Having a sound, well-tried strategy (or even better – several) is always beneficial. However, even the most experienced and the most knowledgeable of the players can never fully predict the outcome of a game regardless of how much information they have gathered. 

For that reason, training yourself to be comfortable with taking some risks here and there can prove hugely advantageous. With enough knowledge and experience, even risk-taking can become a strategic move

14. Foresight and Improvisation

playing poker with chips and cards in a poker festival
Gabriel Petrescu /

Learn to plan ahead. This is best done by simply playing more. If you are new to a game, you may only see one or two ways forward at any given time, but as you play more, you’ll see possibilities in your head branch out into several different strategies. The key is to avoid getting stuck on one of them. You must adapt as more are brought to the table and new information is presented.

15. Accepting Inevitable Failure

Regardless of how many sessions of card games you have played, how familiar with mechanics, rules, and strategies you are, even if somehow you manage to make every single one of your moves from a well-informed and well-calculated place, you will lose eventually – it’s just life! Learn to accept this, and don’t let it discourage you from practicing to become a better card player overall!

16. Avoid Result-Oriented Thinking

While all the skills we have elaborated on here can measurably help you win more card games, luck will always remain a factor of cards. That is why you shouldn’t assume that winning inherently means someone played better, and losing doesn’t inherently mean someone played worse. Don’t allow the card game results to become a parameter you judge your or other players’ skills. Don’t take it personally.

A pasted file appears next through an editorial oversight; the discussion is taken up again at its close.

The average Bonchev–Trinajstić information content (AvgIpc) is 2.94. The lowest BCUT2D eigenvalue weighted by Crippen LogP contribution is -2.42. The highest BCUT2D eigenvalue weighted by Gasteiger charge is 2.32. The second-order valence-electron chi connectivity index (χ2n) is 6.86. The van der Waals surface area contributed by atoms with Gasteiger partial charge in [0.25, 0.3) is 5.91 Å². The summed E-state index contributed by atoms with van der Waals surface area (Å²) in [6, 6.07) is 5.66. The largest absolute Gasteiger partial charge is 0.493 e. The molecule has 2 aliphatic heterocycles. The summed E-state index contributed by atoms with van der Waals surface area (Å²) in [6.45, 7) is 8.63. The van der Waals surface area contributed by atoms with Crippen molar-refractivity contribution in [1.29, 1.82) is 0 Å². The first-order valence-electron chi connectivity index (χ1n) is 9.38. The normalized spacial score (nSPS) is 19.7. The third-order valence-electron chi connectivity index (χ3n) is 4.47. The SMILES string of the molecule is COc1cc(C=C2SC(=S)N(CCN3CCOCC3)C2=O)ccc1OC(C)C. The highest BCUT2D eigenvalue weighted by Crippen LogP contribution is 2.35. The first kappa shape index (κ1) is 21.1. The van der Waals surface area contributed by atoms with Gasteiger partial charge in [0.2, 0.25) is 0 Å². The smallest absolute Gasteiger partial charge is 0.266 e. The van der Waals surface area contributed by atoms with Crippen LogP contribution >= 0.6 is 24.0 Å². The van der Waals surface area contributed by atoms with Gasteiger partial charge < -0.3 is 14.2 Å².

In closing

There is no single formula or a set of skills that can guarantee anyone will win any card game one hundred percent of the time, but that does not mean training yourself to win more is futile. 

Developing skills such as the ones we have described here can potentially increase your chances of winning more often. Moreover, plenty of these skills are widely applicable outside of card games and can be essential tools for improving your everyday life quality.

JC Franco

JC Franco serves as a New York-based editor for Gamesver. His interest for board games centers around chess, a pursuit he began in elementary school at the age of 9. Holding a Bachelor’s degree in Business from Mercyhurst University, JC brings a blend of business acumen and creative insight to his role. Beyond his editorial endeavors, he is a certified USPTA professional, imparting his knowledge in tennis to enthusiasts across the New York City Metropolitan area.